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Brisbane v. United States

United States District Court, D. South Carolina, Beaufort Division

May 26, 2017

JERMAINE ORLANDO BRISBANE, Petitioner,
v.
UNITED STATES OF AMERICA, Respondent.

          ORDER

          DAVID C. NORTON, UNITED STATES DISTRICT JUDGE

         Petitioner Jermaine Orlando Brisbane filed a motion to vacate, set aside, or correct sentence under 28 U.S.C. § 2255 alleging that the Supreme Court's decision in Johnson v. United States, 135 S.Ct. 2551 (2015), entitles him to relief on his 2005 conviction for felon in possession of a firearm. Because Brisbane still qualifies as an armed career criminal, the court denies the motion.

         I. FACTUAL AND PROCEDURAL HISTORY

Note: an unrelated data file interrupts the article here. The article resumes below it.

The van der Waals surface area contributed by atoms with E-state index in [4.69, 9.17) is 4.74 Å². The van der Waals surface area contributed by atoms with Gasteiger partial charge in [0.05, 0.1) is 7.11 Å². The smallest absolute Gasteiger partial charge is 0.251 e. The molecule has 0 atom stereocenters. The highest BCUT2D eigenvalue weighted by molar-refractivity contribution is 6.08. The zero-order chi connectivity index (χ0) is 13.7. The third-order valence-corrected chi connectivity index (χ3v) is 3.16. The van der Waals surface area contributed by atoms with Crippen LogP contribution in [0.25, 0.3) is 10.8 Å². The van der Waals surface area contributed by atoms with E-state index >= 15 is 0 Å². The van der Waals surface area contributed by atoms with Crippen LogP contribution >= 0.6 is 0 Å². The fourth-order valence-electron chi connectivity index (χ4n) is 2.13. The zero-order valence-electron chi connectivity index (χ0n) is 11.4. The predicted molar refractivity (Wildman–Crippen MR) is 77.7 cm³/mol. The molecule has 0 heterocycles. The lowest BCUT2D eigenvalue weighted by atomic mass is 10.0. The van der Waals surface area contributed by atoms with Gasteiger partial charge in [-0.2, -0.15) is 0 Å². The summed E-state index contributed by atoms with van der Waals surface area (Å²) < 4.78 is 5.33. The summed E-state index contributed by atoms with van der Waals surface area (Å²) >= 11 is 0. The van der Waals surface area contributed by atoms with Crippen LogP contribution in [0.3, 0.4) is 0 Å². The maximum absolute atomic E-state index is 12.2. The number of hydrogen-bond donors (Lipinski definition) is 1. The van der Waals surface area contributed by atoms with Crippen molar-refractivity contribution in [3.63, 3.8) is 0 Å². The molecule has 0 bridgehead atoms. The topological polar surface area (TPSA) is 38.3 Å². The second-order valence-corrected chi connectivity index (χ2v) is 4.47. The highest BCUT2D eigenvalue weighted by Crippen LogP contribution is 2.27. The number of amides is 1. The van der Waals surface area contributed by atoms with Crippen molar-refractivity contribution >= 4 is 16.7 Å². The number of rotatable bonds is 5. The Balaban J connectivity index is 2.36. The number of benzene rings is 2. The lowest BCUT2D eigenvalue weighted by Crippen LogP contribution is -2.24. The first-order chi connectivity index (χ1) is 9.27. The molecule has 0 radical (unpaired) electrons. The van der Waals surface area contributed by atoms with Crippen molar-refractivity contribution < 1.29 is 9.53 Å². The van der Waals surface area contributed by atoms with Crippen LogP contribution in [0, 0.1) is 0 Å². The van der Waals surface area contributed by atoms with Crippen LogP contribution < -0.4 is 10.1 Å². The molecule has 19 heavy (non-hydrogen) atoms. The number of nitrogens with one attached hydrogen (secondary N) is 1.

On September 21, 2004, Jermaine Orlando Brisbane (“Brisbane”) entered a plea of guilty to the offense of felon in possession of a firearm under 18 U.S.C. §922(g)(1), §924(a)(2), and §924(e). In preparation for Brisbane's sentencing, the United States Probation Office prepared a Presentence Report (“PSR”) which determined that Brisbane had been convicted of at least three violent felonies, serious drug offenses, or both, triggering the armed career criminal sentencing enhancement contained in 18 U.S.C. §924(e). The qualifying predicate convictions that the PSR identified were: (1) burglary, second degree in 1991; (2) distribution of cocaine, three counts in 1992; (3) criminal sexual conduct, third degree in 1995; and (4) assault and battery of a high and aggravated nature in 1997. PSR ¶ 7. Relying upon the recommendations in the PSR, the district court sentenced him to 195 months imprisonment, based in part on an enhancement because Brisbane was an armed career criminal within the meaning of the United States Sentencing Guidelines § 924(e).